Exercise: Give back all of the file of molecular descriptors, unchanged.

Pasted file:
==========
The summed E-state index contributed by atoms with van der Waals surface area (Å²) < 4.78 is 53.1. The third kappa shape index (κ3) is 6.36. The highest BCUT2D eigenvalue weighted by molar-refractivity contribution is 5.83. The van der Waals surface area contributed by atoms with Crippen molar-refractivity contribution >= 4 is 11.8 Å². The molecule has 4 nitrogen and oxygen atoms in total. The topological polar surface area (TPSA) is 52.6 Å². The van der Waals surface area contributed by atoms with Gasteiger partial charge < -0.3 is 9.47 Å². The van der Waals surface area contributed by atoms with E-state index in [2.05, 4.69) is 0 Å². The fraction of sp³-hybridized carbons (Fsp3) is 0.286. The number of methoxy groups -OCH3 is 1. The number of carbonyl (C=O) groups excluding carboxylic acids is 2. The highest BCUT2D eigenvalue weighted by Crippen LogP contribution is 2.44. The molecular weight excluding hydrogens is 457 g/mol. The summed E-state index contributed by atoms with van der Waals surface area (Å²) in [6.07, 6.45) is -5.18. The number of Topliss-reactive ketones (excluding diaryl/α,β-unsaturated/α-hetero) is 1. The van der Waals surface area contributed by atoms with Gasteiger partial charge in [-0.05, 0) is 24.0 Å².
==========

The summed E-state index contributed by atoms with van der Waals surface area (Å²) < 4.78 is 53.1. The third kappa shape index (κ3) is 6.36. The highest BCUT2D eigenvalue weighted by molar-refractivity contribution is 5.83. The van der Waals surface area contributed by atoms with Crippen molar-refractivity contribution >= 4 is 11.8 Å². The molecule has 4 nitrogen and oxygen atoms in total. The topological polar surface area (TPSA) is 52.6 Å². The van der Waals surface area contributed by atoms with Gasteiger partial charge < -0.3 is 9.47 Å². The van der Waals surface area contributed by atoms with E-state index in [2.05, 4.69) is 0 Å². The fraction of sp³-hybridized carbons (Fsp3) is 0.286. The number of methoxy groups -OCH3 is 1. The number of carbonyl (C=O) groups excluding carboxylic acids is 2. The highest BCUT2D eigenvalue weighted by Crippen LogP contribution is 2.44. The molecular weight excluding hydrogens is 457 g/mol. The summed E-state index contributed by atoms with van der Waals surface area (Å²) in [6.07, 6.45) is -5.18. The number of Topliss-reactive ketones (excluding diaryl/α,β-unsaturated/α-hetero) is 1. The van der Waals surface area contributed by atoms with Gasteiger partial charge in [-0.05, 0) is 24.0 Å².